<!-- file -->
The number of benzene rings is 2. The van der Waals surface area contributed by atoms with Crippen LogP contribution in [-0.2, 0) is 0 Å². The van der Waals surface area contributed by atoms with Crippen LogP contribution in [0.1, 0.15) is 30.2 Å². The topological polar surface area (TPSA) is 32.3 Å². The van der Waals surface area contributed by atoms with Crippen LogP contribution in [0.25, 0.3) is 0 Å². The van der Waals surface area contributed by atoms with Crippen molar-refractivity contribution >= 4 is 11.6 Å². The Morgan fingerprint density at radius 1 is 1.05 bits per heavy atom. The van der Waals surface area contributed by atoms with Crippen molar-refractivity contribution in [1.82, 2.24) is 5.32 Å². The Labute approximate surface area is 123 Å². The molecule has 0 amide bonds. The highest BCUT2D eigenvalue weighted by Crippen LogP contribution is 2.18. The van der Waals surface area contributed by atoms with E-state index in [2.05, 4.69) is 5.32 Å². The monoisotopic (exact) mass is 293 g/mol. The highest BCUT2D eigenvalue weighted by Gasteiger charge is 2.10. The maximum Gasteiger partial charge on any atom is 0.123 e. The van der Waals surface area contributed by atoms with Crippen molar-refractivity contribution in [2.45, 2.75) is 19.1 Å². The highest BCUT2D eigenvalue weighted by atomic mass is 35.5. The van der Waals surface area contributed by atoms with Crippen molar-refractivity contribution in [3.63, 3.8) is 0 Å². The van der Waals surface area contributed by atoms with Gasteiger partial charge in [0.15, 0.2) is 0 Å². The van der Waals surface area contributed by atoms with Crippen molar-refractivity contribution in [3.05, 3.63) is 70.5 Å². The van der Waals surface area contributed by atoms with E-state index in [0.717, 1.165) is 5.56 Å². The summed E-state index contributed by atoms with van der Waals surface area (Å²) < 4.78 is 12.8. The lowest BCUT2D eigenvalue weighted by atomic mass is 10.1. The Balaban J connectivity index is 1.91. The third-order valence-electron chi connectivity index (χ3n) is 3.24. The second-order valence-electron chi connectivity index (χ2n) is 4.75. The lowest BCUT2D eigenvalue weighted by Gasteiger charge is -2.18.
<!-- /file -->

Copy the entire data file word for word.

The number of benzene rings is 2. The van der Waals surface area contributed by atoms with Crippen LogP contribution in [-0.2, 0) is 0 Å². The van der Waals surface area contributed by atoms with Crippen LogP contribution in [0.1, 0.15) is 30.2 Å². The topological polar surface area (TPSA) is 32.3 Å². The van der Waals surface area contributed by atoms with Crippen LogP contribution in [0.25, 0.3) is 0 Å². The van der Waals surface area contributed by atoms with Crippen molar-refractivity contribution >= 4 is 11.6 Å². The Morgan fingerprint density at radius 1 is 1.05 bits per heavy atom. The van der Waals surface area contributed by atoms with Crippen molar-refractivity contribution in [1.82, 2.24) is 5.32 Å². The Labute approximate surface area is 123 Å². The molecule has 0 amide bonds. The highest BCUT2D eigenvalue weighted by Crippen LogP contribution is 2.18. The van der Waals surface area contributed by atoms with E-state index in [2.05, 4.69) is 5.32 Å². The monoisotopic (exact) mass is 293 g/mol. The highest BCUT2D eigenvalue weighted by Gasteiger charge is 2.10. The maximum Gasteiger partial charge on any atom is 0.123 e. The van der Waals surface area contributed by atoms with Crippen molar-refractivity contribution in [2.45, 2.75) is 19.1 Å². The highest BCUT2D eigenvalue weighted by atomic mass is 35.5. The van der Waals surface area contributed by atoms with Crippen molar-refractivity contribution in [3.63, 3.8) is 0 Å². The van der Waals surface area contributed by atoms with Gasteiger partial charge in [0.15, 0.2) is 0 Å². The van der Waals surface area contributed by atoms with Crippen molar-refractivity contribution in [3.05, 3.63) is 70.5 Å². The van der Waals surface area contributed by atoms with E-state index in [0.717, 1.165) is 5.56 Å². The summed E-state index contributed by atoms with van der Waals surface area (Å²) < 4.78 is 12.8. The lowest BCUT2D eigenvalue weighted by atomic mass is 10.1. The Balaban J connectivity index is 1.91. The third-order valence-electron chi connectivity index (χ3n) is 3.24. The second-order valence-electron chi connectivity index (χ2n) is 4.75. The lowest BCUT2D eigenvalue weighted by Gasteiger charge is -2.18.